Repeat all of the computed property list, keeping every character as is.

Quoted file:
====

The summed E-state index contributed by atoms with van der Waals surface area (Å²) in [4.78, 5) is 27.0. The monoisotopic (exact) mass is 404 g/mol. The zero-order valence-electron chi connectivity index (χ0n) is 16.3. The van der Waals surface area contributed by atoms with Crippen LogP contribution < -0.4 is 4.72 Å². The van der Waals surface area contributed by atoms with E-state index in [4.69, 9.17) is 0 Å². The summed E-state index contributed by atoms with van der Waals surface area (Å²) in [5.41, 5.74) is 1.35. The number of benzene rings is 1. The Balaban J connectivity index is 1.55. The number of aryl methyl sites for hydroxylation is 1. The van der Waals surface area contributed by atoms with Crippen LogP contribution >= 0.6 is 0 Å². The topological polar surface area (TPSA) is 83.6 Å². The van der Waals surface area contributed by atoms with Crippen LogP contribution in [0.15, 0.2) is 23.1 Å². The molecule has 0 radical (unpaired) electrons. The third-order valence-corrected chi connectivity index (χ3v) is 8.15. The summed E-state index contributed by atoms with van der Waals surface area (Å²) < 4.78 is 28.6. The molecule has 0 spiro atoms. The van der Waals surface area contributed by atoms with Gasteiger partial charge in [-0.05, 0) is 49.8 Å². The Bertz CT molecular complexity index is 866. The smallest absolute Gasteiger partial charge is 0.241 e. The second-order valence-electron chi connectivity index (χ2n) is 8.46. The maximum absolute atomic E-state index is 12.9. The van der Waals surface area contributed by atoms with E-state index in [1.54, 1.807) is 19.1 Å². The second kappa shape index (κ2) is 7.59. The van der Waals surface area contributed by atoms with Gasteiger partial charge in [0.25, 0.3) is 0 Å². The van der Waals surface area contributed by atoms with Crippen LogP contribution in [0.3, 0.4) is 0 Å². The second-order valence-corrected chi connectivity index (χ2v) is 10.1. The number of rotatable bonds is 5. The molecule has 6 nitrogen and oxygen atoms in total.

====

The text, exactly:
The summed E-state index contributed by atoms with van der Waals surface area (Å²) in [4.78, 5) is 27.0. The monoisotopic (exact) mass is 404 g/mol. The zero-order valence-electron chi connectivity index (χ0n) is 16.3. The van der Waals surface area contributed by atoms with Crippen LogP contribution < -0.4 is 4.72 Å². The van der Waals surface area contributed by atoms with E-state index in [4.69, 9.17) is 0 Å². The summed E-state index contributed by atoms with van der Waals surface area (Å²) in [5.41, 5.74) is 1.35. The number of benzene rings is 1. The Balaban J connectivity index is 1.55. The number of aryl methyl sites for hydroxylation is 1. The van der Waals surface area contributed by atoms with Crippen LogP contribution >= 0.6 is 0 Å². The topological polar surface area (TPSA) is 83.6 Å². The van der Waals surface area contributed by atoms with Crippen LogP contribution in [0.15, 0.2) is 23.1 Å². The molecule has 0 radical (unpaired) electrons. The third-order valence-corrected chi connectivity index (χ3v) is 8.15. The summed E-state index contributed by atoms with van der Waals surface area (Å²) < 4.78 is 28.6. The molecule has 0 spiro atoms. The van der Waals surface area contributed by atoms with Gasteiger partial charge in [-0.05, 0) is 49.8 Å². The Bertz CT molecular complexity index is 866. The smallest absolute Gasteiger partial charge is 0.241 e. The second-order valence-electron chi connectivity index (χ2n) is 8.46. The maximum absolute atomic E-state index is 12.9. The van der Waals surface area contributed by atoms with E-state index in [1.54, 1.807) is 19.1 Å². The second kappa shape index (κ2) is 7.59. The van der Waals surface area contributed by atoms with Gasteiger partial charge in [0.25, 0.3) is 0 Å². The van der Waals surface area contributed by atoms with Crippen LogP contribution in [0.3, 0.4) is 0 Å². The second-order valence-corrected chi connectivity index (χ2v) is 10.1. The number of rotatable bonds is 5. The molecule has 6 nitrogen and oxygen atoms in total.